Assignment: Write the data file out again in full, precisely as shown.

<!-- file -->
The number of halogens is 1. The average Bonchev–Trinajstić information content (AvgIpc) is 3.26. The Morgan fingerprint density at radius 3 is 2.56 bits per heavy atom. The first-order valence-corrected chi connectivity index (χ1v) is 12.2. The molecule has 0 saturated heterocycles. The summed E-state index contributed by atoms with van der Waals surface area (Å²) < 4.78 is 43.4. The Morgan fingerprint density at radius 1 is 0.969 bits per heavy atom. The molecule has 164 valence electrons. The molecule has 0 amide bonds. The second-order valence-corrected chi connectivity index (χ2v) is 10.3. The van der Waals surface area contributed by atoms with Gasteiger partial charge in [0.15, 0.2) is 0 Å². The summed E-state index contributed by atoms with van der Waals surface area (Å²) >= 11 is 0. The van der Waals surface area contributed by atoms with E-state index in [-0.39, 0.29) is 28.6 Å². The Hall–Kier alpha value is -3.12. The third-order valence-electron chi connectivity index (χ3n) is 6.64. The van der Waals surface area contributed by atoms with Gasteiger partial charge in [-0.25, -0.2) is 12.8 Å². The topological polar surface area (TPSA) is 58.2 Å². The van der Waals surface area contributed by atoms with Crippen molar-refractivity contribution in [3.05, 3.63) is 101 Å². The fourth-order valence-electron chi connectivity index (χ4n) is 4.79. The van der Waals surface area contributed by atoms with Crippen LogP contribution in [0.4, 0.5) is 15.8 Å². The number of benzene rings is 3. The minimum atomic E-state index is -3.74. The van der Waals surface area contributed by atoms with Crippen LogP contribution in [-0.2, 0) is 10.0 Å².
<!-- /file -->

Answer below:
The number of halogens is 1. The average Bonchev–Trinajstić information content (AvgIpc) is 3.26. The Morgan fingerprint density at radius 3 is 2.56 bits per heavy atom. The first-order valence-corrected chi connectivity index (χ1v) is 12.2. The molecule has 0 saturated heterocycles. The summed E-state index contributed by atoms with van der Waals surface area (Å²) < 4.78 is 43.4. The Morgan fingerprint density at radius 1 is 0.969 bits per heavy atom. The molecule has 164 valence electrons. The molecule has 0 amide bonds. The second-order valence-corrected chi connectivity index (χ2v) is 10.3. The van der Waals surface area contributed by atoms with Gasteiger partial charge in [0.15, 0.2) is 0 Å². The summed E-state index contributed by atoms with van der Waals surface area (Å²) >= 11 is 0. The van der Waals surface area contributed by atoms with E-state index in [-0.39, 0.29) is 28.6 Å². The Hall–Kier alpha value is -3.12. The third-order valence-electron chi connectivity index (χ3n) is 6.64. The van der Waals surface area contributed by atoms with Gasteiger partial charge in [-0.25, -0.2) is 12.8 Å². The topological polar surface area (TPSA) is 58.2 Å². The van der Waals surface area contributed by atoms with Crippen molar-refractivity contribution in [3.05, 3.63) is 101 Å². The fourth-order valence-electron chi connectivity index (χ4n) is 4.79. The van der Waals surface area contributed by atoms with Crippen LogP contribution in [0.4, 0.5) is 15.8 Å². The number of benzene rings is 3. The minimum atomic E-state index is -3.74. The van der Waals surface area contributed by atoms with Crippen LogP contribution in [-0.2, 0) is 10.0 Å².